Tomo-e Gozen is an optical wide-field video observation system composed of a mosaic CMOS camera on the 1.05 m Kiso Schmidt telescope, real-time data analysis software, and automated operation software. Consecutive images at 2 fps with a field-of-view of 20 deg2 are obtained with 84 chips of CMOS image sensors. Produced data of 30 TByte/night are processed by advanced data science methods in real time. A high-speed data acquisition capability of CMOS image sensor enables a quick scan of the sky as well as a high-speed monitoring with sub-sec time resolution. Monochromatic all-sky video-survey of 7,000 deg2 and high-cadence video-survey of 2,000 deg2 are now ongoing. When receiving alerts of gravitational wave events, automated follow-up observations of a few 100 deg2 start quickly. The high-speed observation capability with precise timestamps achieved by GPS allows us to carry out simultaneous monitoring of short time-scale variables with X-ray and radio telescopes. The high-speed, high-cadence, and wide-field observations with Tomo-e Gozen will open new windows for astronomy on short time-scale phenomena including faint meteors, near-earth asteroids, stellar occultations, early-phase supernovae, black hole binaries, optical counterparts of gravitational wave sources and FRBs, and unknown flashes in the Universe.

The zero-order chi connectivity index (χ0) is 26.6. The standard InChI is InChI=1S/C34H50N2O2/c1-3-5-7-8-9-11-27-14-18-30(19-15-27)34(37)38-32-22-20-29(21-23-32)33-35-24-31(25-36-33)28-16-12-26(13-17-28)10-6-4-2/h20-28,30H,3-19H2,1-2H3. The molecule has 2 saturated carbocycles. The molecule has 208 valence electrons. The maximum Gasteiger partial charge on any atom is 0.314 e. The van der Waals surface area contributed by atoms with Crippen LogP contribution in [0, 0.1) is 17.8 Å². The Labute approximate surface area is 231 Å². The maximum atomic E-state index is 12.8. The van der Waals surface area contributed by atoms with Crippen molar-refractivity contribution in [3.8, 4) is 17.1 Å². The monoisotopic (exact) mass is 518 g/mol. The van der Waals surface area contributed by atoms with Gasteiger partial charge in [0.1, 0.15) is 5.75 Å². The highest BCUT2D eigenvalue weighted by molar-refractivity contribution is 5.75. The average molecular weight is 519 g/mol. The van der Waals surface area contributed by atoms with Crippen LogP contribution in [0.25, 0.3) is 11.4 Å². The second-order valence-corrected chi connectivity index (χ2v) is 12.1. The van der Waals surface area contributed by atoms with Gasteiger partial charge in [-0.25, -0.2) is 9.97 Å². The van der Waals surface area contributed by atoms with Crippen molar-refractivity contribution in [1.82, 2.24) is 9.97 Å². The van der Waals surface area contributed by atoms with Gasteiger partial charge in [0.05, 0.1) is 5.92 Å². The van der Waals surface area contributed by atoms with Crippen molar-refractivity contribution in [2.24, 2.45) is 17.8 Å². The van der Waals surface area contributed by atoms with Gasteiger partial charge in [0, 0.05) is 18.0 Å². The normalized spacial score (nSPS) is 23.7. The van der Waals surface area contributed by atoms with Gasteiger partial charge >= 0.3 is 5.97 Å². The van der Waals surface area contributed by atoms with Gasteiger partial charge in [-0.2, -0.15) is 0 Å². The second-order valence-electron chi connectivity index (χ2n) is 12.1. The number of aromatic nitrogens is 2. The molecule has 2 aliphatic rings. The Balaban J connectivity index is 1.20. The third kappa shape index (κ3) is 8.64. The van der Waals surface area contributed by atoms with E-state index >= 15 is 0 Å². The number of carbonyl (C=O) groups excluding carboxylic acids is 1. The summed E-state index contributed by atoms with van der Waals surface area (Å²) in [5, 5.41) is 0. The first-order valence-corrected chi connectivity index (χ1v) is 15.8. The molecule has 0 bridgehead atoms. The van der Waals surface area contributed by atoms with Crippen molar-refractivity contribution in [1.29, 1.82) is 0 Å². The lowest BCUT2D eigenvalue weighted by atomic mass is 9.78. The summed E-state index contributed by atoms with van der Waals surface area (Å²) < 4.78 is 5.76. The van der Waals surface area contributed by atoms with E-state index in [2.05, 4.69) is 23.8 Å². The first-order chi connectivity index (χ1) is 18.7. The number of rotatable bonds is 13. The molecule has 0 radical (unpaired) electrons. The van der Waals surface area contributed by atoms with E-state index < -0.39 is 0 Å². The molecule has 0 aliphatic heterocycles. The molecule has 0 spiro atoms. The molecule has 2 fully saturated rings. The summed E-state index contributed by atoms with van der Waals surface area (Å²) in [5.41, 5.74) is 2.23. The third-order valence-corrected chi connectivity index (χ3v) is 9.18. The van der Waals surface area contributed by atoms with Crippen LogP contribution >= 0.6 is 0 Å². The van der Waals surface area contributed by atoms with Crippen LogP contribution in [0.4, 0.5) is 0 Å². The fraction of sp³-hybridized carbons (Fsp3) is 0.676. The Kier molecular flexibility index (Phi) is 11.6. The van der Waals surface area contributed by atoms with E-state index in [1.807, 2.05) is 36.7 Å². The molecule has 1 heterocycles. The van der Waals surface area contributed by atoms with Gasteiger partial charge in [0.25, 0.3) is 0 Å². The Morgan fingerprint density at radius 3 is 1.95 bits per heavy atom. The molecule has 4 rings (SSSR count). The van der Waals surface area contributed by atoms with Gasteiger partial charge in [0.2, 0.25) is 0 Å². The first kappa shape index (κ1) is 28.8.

Kiso Schmidt telescope
Kiso Schmidt telescope

Wide-field telescope (Deff = 1.05 m, f/3.1)

Tomo-e Gozen camera
Tomo-e Gozen camera

Wide-field CMOS camera covering 20 deg2 sky.


Wide field

20 deg2 sky covered by 190 Mpix CMOS camera

High speed

2 fps (max) in full-frame, 160 fps (max) in partial-frame

High time accuracy

Absolute time accuracy of 0.2 msec achieved by GPS

Big data

30 TB every night, processed by advanced data science methods


Video survey

18 frames at 2 fps, 17 mag depth per frame

Quick scan

7,000 deg2 sky (elv > 35 deg) in 2.5 hours


Quick follow-ups of gravitational wave and cosmic neutrino events

Simultaneous monitoring

High-speed observations with X-ray and radio telescopes


Fast moving objects

Near earth asteroids, faint meteors, artificial satellites, space debris


Early phase supernovae, optical counterparts of gravitational waves, stellar flares, transit of exoplanets, outbursts of comets

Sec-to-msec scale events

Blackhole binaries, dwarf novae, spinning compact objects, stellar occultations by the Kuiper belt objects


Optical counterparts of gamma-ray bursts and FRBs, unknown flash events.



Kiso Observatory, Institute of Astronomy, School of Science, the University of Tokyo

10762-30, Mitake, Kiso-machi, Kiso-gun, Nagano 397-0101, Japan